And its not that southern Idaho has a surplus of power. Due to population growth, especially in and around Boise, there is enthusiastic local approval to build a nuclear power plant somewhat to the northwest of Boise itself.

  71. Joffan says:

    Large-scale storage in the field of electricity generation has always struck me as a bit of a rabbit-out-of-a-hat when used in support of intermittant sources. Assuming that some form of storage is cheap and deployable, it requires far less of that storage to produce load-following electricity from baseload than from intermittent sources. Baseload is already 70-80% of the electricity; re-scheduling some extra night power into the day peaks requires a lot less storage than rescheduling everything to cope with the 24-hour demand.

    If we assume the storage issue will solved at some reasonable cost, it is a powerful argument for rapidly increasing nuclear power. If it were already a solved issue, we would long since have been using it in place of spinning reserve and open gas turbines.

  72. Roger Caiazza says:

    Overall I think this is a great description of what needs to be done and wish that these discussions were the focus of the debate. I disagree with one of your statements in one regard.

    You say that stabilizing atmospheric concentrations is “achievable from an economic and technological perspective” but I don’t believe that wind energy has reached that threshold. The problem with wind energy is that the meteorological conditions conducive to highest peak energy load are large high pressure systems that have much reduced wind energy resources. So in this regard we either lack the technology to store the wind energy or we have to pay to build back up fossil-fired power plants which I think would not be cost-effective.

  73. The reason I’m skeptical of the 350-450 proposition is that all of the species on the planet were formed in an environment of 180-280. At 450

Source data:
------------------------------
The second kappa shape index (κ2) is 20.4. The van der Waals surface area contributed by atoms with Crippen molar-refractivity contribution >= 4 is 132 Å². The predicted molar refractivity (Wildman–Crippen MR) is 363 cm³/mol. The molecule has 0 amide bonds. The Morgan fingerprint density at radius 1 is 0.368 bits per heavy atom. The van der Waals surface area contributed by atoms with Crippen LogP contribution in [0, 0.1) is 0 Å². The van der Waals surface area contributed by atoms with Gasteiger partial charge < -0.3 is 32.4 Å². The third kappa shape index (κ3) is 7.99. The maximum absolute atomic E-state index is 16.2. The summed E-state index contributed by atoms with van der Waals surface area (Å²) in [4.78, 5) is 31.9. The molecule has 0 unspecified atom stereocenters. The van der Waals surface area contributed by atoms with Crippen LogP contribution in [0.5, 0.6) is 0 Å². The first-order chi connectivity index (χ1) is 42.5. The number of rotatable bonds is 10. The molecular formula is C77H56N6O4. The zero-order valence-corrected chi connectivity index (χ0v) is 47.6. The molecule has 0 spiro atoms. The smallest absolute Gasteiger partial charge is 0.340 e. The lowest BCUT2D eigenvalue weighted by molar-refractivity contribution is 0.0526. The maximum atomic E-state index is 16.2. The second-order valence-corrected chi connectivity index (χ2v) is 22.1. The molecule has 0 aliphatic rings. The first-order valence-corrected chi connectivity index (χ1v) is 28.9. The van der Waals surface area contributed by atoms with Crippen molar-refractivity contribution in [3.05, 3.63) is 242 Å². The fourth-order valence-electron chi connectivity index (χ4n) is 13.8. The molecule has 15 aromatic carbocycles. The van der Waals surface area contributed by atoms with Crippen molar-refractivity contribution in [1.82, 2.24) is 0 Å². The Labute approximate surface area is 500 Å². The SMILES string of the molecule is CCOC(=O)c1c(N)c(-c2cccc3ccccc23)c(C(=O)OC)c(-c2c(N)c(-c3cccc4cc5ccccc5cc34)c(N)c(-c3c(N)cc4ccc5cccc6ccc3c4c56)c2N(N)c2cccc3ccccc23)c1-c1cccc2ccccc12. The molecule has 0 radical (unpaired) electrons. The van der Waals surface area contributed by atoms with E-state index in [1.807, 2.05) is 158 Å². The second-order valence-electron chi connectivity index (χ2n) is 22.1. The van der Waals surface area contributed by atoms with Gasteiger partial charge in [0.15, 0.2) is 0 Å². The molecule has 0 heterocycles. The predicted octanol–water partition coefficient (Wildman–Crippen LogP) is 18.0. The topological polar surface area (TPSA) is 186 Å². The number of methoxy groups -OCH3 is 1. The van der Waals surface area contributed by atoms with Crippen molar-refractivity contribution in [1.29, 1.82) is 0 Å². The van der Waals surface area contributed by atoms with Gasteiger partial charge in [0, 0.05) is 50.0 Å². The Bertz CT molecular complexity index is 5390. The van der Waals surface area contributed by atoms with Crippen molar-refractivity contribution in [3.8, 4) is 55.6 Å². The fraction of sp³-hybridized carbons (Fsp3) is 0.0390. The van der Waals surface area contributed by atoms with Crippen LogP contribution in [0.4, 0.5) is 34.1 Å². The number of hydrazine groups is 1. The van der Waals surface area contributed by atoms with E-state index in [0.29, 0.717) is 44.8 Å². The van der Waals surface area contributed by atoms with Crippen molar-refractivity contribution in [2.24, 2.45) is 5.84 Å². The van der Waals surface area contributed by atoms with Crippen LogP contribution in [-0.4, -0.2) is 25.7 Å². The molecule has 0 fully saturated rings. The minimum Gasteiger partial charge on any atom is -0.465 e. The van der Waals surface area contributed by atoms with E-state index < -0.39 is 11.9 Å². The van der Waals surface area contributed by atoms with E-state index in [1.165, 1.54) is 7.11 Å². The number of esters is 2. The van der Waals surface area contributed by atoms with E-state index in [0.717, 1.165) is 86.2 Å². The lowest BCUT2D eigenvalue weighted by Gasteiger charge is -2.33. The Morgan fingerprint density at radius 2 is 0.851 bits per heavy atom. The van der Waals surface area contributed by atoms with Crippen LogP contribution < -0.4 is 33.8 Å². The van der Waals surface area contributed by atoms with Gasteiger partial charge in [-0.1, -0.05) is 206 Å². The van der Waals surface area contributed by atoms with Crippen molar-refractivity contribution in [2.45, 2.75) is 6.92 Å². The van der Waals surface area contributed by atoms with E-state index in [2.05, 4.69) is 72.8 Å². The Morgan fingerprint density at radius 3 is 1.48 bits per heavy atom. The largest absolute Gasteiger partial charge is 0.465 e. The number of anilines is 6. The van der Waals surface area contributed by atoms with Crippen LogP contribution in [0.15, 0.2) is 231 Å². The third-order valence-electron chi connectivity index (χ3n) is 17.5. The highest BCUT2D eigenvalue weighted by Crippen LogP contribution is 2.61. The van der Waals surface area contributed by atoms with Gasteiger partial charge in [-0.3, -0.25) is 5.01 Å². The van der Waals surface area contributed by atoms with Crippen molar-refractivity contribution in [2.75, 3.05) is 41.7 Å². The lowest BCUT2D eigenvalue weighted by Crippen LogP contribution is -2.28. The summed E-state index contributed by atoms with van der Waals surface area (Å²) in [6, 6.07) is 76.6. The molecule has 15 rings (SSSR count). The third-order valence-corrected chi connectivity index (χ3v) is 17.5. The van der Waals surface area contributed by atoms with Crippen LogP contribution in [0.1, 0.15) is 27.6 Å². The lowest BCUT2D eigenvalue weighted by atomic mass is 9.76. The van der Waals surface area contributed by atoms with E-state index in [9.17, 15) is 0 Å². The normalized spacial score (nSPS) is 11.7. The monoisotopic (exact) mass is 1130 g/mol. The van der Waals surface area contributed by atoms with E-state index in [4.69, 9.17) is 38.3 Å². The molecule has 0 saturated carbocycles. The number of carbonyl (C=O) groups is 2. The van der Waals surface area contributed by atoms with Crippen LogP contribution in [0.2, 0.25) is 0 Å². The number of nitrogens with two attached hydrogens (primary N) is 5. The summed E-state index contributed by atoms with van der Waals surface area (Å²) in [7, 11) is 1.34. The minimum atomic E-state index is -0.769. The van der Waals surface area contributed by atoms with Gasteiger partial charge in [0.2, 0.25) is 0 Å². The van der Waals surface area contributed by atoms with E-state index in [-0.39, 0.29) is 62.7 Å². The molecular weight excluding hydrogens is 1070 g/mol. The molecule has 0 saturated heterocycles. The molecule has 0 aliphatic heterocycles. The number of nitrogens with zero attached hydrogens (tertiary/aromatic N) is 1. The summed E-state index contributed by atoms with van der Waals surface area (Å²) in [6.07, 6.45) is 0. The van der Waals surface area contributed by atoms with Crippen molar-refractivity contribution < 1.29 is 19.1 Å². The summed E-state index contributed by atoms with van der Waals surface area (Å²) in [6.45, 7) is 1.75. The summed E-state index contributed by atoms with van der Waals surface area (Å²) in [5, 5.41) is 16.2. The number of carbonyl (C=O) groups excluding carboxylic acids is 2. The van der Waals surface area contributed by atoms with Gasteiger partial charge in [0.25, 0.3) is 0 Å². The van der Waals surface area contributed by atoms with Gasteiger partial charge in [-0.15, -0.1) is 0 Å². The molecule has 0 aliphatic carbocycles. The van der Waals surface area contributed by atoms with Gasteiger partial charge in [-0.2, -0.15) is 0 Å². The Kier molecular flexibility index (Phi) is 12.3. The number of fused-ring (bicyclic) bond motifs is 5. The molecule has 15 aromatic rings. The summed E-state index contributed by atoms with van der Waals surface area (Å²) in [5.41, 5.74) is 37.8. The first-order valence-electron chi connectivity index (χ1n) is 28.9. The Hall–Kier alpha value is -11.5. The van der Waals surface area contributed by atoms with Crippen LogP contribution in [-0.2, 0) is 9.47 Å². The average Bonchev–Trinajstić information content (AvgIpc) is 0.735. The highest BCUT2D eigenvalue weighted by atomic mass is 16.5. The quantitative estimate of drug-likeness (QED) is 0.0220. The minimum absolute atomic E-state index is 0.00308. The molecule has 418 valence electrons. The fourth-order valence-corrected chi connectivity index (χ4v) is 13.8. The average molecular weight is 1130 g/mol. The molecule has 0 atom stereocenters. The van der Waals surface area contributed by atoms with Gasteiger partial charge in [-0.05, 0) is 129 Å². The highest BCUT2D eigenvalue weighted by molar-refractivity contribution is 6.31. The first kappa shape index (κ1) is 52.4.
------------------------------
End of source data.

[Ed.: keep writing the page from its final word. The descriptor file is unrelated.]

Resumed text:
the temperatures will rise well beyond human tolerance no matter how well prepared you are.

    The more I study this the more it looks like Lackner, Broeker, et al are right – we must scrub the atmosphere back down to 280 and sequester the CO2 in the lithosphere and we need to do it fast.

  74. Roger Arnold says:

    Albedo change could supply more than one wedge by extending it beyond just “cool roofs”. Sizable tracts of land in arid regions could be shaded by “cool nets”, loosely woven from ribbons of material painted to be highly reflective in visible and near-IR, and highly emissive in thermal IR.

    The nets would be suspended in a tensioned tent-like roof well above the ground. Somewhat like the nets that cover the partially sheltered nursery areas of garden centers, the nets would pass maybe 50% of incident sunlight to the ground below. Plenty of vegetation is quite happy with 50% sunlight — which, after all, is more than open fields in regions of the country where “partly cloudy” is the normal forecast. The nets would cool the area they covered, increase nighttime dew formation, and reduce evaporation during the day.

    Given the potentially low cost per acre, cool nets might well pay off through enhanced productivity of non-irrigated land areas in arid regions, independent of their role in countering CO2-induced warming. It would need further study to confirm it, but it’s conceivable that they even help to reverse desertification.